How To Train For a 5KM, 10KM, Half and Full Marathon Race
I dare you to train for a marathon and not have it change your life.
Do you dream of training for a marathon one day? If so, you should know that it's not just a matter of running a little more each time until you hit 42 kilometres. You need the right information to understand how to train safely so that you can fully enjoy the adrenaline rush you'll feel when you're finally ready to tackle that marathon.
Here's a guide to everything you need to know about training for a marathon, starting with the basics of running, how to run a five-kilometre race, how to run a 10-kilometre race, how to run a half marathon and finally, how to train for your first marathon.
What are running techniques?
Any methods of adapting your running posture, the way you adapt your running speeds and your training schedule are all part of your running technique.
These tricks of the trade help you advance more quickly from a recreational runner to a potential marathon champion, and recent sources like the book "Chi Running" by Danny Dreyer and CrossFit Endurance training programs coached by Brian MacKenzie all strongly emphasise the advantages of good running technique.
Why are running techniques important?
Using proper running techniques will help you run longer, run faster and train more quickly without feeling like giving up too soon. Best of all, proper running methods help you prevent injuries while running too.
We quoted Dr. George Sheehan:
“If your morning pulse rate is up 10 or more beats above your average, then you haven’t recovered from the previous day’s training. Take time off or back off until it returns to normal.” The right training schedule will work with your body, not against it.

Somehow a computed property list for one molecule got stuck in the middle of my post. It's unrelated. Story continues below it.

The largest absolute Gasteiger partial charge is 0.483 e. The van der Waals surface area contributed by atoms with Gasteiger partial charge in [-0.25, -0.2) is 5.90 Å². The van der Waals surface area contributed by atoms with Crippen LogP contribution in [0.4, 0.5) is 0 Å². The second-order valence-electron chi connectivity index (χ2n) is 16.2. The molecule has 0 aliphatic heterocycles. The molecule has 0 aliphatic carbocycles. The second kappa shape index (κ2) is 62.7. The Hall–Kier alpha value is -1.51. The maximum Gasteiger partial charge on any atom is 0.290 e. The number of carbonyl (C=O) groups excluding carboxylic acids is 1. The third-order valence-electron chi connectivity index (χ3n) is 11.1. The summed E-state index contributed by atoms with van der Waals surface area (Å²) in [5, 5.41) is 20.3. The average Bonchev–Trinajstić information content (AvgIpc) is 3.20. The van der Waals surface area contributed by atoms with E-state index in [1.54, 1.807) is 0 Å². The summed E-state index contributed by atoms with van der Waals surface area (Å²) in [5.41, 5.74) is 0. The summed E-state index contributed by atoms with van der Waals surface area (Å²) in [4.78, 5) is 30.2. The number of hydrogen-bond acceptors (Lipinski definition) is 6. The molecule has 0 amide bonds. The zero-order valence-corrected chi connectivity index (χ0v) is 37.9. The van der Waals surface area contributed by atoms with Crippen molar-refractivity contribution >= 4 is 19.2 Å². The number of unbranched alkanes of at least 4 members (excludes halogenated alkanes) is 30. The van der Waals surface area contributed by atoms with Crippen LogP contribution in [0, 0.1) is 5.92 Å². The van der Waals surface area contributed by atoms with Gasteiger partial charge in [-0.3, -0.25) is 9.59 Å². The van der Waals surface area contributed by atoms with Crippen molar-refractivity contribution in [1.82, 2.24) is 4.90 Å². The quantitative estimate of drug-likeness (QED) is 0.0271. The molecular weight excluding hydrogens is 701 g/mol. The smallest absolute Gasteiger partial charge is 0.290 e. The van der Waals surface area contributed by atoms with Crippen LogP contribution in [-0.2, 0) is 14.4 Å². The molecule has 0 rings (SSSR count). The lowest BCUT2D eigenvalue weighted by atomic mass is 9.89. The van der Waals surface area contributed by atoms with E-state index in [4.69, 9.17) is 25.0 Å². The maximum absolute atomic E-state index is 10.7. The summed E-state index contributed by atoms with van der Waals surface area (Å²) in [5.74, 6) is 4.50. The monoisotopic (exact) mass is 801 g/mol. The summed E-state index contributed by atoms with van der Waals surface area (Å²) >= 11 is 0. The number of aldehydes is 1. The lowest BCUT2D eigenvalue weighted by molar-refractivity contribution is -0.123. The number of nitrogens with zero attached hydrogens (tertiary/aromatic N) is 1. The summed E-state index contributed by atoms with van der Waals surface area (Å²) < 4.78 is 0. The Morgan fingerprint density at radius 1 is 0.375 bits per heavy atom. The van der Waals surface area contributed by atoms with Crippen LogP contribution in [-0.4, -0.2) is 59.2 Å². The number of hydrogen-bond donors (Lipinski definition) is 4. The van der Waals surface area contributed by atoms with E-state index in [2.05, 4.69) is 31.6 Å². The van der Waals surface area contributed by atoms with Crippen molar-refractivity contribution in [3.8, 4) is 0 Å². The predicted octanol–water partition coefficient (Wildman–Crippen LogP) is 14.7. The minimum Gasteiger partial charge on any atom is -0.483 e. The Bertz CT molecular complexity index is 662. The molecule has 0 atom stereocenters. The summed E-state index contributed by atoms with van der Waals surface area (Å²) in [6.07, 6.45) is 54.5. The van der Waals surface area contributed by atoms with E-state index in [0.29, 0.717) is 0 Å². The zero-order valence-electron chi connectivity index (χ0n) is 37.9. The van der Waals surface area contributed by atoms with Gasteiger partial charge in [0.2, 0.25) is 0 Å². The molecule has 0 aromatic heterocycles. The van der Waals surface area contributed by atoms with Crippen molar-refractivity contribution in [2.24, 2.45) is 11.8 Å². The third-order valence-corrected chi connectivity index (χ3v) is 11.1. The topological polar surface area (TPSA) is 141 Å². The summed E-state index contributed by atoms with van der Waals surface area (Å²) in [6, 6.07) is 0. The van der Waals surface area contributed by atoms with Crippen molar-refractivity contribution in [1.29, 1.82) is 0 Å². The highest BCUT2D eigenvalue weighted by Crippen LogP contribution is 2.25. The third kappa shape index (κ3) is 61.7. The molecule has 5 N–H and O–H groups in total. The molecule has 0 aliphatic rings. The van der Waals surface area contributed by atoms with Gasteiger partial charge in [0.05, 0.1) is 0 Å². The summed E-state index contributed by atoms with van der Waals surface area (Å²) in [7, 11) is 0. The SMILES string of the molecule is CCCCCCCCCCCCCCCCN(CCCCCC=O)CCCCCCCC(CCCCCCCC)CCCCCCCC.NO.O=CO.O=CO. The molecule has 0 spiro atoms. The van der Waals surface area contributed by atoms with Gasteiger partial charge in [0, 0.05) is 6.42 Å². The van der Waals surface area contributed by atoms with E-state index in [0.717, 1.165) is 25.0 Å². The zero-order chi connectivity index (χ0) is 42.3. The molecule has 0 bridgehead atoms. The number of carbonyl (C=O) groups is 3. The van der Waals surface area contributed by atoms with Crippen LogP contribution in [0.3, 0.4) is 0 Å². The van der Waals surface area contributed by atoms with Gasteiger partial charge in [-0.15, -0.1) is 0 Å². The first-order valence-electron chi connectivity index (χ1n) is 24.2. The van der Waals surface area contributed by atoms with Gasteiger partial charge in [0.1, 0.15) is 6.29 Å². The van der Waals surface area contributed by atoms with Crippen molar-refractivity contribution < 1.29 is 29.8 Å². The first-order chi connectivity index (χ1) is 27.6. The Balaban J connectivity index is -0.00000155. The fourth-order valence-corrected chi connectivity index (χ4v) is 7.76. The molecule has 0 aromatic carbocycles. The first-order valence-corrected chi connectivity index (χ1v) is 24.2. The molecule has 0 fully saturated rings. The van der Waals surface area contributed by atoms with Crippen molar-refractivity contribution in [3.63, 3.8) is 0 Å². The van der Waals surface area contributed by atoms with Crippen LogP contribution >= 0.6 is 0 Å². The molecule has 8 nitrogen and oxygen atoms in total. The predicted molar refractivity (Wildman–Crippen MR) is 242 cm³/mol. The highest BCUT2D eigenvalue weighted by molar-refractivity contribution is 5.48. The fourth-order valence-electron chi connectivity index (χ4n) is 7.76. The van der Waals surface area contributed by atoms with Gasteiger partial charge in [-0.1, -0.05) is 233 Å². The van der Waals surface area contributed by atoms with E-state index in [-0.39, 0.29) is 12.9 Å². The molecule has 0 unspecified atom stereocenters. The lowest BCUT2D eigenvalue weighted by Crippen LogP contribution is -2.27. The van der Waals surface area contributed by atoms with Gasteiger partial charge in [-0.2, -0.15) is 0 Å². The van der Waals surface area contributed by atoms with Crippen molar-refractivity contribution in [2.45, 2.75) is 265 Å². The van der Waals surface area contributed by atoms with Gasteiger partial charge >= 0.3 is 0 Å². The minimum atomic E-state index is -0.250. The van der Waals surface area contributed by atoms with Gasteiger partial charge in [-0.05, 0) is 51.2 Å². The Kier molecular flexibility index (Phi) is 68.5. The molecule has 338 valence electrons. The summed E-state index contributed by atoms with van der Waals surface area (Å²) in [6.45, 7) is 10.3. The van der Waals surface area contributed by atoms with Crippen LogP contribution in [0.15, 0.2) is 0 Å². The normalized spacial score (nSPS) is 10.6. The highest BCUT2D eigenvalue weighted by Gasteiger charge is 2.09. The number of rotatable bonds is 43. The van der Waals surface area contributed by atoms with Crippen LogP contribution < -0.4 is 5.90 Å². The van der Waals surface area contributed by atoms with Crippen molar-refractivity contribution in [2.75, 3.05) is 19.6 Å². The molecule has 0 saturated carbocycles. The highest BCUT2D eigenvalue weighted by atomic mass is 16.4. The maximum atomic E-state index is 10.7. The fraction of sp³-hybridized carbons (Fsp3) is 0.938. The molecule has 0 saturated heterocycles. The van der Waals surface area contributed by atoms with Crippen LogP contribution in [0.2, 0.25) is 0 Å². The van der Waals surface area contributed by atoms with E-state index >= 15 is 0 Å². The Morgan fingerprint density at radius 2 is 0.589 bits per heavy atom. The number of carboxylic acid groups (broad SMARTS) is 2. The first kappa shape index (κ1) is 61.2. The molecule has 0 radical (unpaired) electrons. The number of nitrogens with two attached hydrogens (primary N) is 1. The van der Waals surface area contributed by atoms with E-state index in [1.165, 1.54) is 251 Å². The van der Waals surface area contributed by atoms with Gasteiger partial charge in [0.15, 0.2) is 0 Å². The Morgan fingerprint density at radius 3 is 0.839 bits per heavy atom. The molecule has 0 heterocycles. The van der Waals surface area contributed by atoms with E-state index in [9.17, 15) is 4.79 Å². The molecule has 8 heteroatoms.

What common mistakes do runners make in their techniques?
First of all, don't wear the wrong shoes! Don't buy some cheap pair of tennis shoes that are tight around your feet, or you'll regret it. Ted Corbitt, a runner in the 1952 Olympic marathon, explains:
“Buy all shoes, both street and running, slightly longer and wider than your bigger foot. Also, avoid pointed shoes. You’ll save yourself needless foot pain. You should also never tense your hands, or any other upper parts of your body, while running because it wastes precious energy. Don’t clench your fists in a white-knuckle grip. Instead, run with a cupped hand, thumbs resting on the fingers, as if you were protecting an egg in each palm.”
Identify correct vs. incorrect running techniques
Mike Antoniades, a running coach featured on BBC Sport, describes several key points about potentially harmful running styles.
- Don't put excessive bounce into strides that are too big for you.
- Avoid pounding your feet down hard on the pavement; it won't help you run faster, and it could hurt your joints!
- Don't stiffen your arms in any way.
He explains that correct running postures should always assist your gait by:
- Swinging your arms to create more leverage that helps give you forward momentum.
- Focusing on the ball of your foot touching the ground with toes pointed down a bit so that you're not smacking a flat foot down each time.
- Visualising your feet scraping just along the surface of the pavement.
Mayo Clinic Sports Medicine elaborates correct running form further by describing:
- Keep your chest lifted up so that your lungs have more room to breathe while running.
- Avoid rotating your torso because it creates bad alignments and makes running longer distances more difficult.
- Don't land each stride with all your weight on your heels because it's likely to cause an ankle injury.
- Direct your knees more forward and less up while running to increase your endurance.
Should you mimic others' techniques or develop your own?